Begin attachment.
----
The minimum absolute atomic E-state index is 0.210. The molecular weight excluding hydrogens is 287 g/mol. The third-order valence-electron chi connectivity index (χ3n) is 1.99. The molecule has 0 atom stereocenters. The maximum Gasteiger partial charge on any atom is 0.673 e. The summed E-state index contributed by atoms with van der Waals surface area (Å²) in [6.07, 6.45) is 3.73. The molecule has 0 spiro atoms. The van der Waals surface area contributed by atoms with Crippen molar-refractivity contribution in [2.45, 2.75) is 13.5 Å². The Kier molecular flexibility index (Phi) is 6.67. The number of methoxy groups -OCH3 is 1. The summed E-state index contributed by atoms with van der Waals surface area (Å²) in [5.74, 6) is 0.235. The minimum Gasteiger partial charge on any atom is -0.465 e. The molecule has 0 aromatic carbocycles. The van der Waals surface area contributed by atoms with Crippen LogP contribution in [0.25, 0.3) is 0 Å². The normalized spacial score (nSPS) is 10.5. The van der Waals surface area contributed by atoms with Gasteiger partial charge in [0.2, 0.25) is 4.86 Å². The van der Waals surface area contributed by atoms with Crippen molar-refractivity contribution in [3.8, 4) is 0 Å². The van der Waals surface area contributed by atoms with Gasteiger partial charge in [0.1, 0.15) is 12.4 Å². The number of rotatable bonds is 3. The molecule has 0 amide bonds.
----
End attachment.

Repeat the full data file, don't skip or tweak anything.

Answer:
The minimum absolute atomic E-state index is 0.210. The molecular weight excluding hydrogens is 287 g/mol. The third-order valence-electron chi connectivity index (χ3n) is 1.99. The molecule has 0 atom stereocenters. The maximum Gasteiger partial charge on any atom is 0.673 e. The summed E-state index contributed by atoms with van der Waals surface area (Å²) in [6.07, 6.45) is 3.73. The molecule has 0 spiro atoms. The van der Waals surface area contributed by atoms with Crippen molar-refractivity contribution in [2.45, 2.75) is 13.5 Å². The Kier molecular flexibility index (Phi) is 6.67. The number of methoxy groups -OCH3 is 1. The summed E-state index contributed by atoms with van der Waals surface area (Å²) in [5.74, 6) is 0.235. The minimum Gasteiger partial charge on any atom is -0.465 e. The molecule has 0 aromatic carbocycles. The van der Waals surface area contributed by atoms with Crippen LogP contribution in [0.25, 0.3) is 0 Å². The normalized spacial score (nSPS) is 10.5. The van der Waals surface area contributed by atoms with Gasteiger partial charge in [0.2, 0.25) is 4.86 Å². The van der Waals surface area contributed by atoms with Crippen molar-refractivity contribution in [3.8, 4) is 0 Å². The van der Waals surface area contributed by atoms with Gasteiger partial charge in [0.1, 0.15) is 12.4 Å². The number of rotatable bonds is 3. The molecule has 0 amide bonds.